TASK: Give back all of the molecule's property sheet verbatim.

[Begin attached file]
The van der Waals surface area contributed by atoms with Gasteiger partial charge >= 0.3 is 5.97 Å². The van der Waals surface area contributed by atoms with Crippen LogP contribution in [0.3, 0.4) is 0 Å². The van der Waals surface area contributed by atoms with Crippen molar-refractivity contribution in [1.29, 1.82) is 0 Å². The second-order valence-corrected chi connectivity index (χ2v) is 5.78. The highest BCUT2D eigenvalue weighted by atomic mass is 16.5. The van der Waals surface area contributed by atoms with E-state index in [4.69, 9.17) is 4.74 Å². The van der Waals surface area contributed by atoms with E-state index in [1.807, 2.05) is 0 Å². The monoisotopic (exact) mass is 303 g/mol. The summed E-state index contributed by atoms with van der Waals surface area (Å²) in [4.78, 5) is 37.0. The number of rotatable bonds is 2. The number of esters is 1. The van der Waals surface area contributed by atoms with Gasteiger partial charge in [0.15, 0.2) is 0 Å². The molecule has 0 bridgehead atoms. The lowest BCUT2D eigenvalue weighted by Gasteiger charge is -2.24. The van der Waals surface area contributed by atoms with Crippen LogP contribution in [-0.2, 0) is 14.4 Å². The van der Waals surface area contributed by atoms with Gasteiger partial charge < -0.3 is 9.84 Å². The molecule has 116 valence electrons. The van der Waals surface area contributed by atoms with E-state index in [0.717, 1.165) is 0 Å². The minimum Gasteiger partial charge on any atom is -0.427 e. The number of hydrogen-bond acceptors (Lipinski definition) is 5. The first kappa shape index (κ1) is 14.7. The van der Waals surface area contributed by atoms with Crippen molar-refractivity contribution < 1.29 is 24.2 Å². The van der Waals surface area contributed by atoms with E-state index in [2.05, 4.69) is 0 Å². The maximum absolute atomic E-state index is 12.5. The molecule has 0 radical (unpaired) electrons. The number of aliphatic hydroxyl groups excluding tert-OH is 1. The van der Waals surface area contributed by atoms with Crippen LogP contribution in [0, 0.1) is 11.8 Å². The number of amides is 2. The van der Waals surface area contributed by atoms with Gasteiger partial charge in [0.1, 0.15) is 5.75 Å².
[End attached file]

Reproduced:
The van der Waals surface area contributed by atoms with Gasteiger partial charge >= 0.3 is 5.97 Å². The van der Waals surface area contributed by atoms with Crippen LogP contribution in [0.3, 0.4) is 0 Å². The van der Waals surface area contributed by atoms with Crippen molar-refractivity contribution in [1.29, 1.82) is 0 Å². The second-order valence-corrected chi connectivity index (χ2v) is 5.78. The highest BCUT2D eigenvalue weighted by atomic mass is 16.5. The van der Waals surface area contributed by atoms with E-state index in [4.69, 9.17) is 4.74 Å². The van der Waals surface area contributed by atoms with E-state index in [1.807, 2.05) is 0 Å². The monoisotopic (exact) mass is 303 g/mol. The summed E-state index contributed by atoms with van der Waals surface area (Å²) in [4.78, 5) is 37.0. The number of rotatable bonds is 2. The number of esters is 1. The van der Waals surface area contributed by atoms with Gasteiger partial charge in [0.15, 0.2) is 0 Å². The molecule has 0 bridgehead atoms. The lowest BCUT2D eigenvalue weighted by Gasteiger charge is -2.24. The van der Waals surface area contributed by atoms with Crippen LogP contribution in [-0.2, 0) is 14.4 Å². The van der Waals surface area contributed by atoms with Gasteiger partial charge < -0.3 is 9.84 Å². The molecule has 116 valence electrons. The van der Waals surface area contributed by atoms with E-state index in [0.717, 1.165) is 0 Å². The minimum Gasteiger partial charge on any atom is -0.427 e. The number of hydrogen-bond acceptors (Lipinski definition) is 5. The first kappa shape index (κ1) is 14.7. The van der Waals surface area contributed by atoms with Crippen molar-refractivity contribution < 1.29 is 24.2 Å². The van der Waals surface area contributed by atoms with E-state index in [2.05, 4.69) is 0 Å². The maximum absolute atomic E-state index is 12.5. The molecule has 0 radical (unpaired) electrons. The number of aliphatic hydroxyl groups excluding tert-OH is 1. The van der Waals surface area contributed by atoms with Crippen LogP contribution in [0, 0.1) is 11.8 Å². The number of amides is 2. The van der Waals surface area contributed by atoms with Gasteiger partial charge in [0.1, 0.15) is 5.75 Å².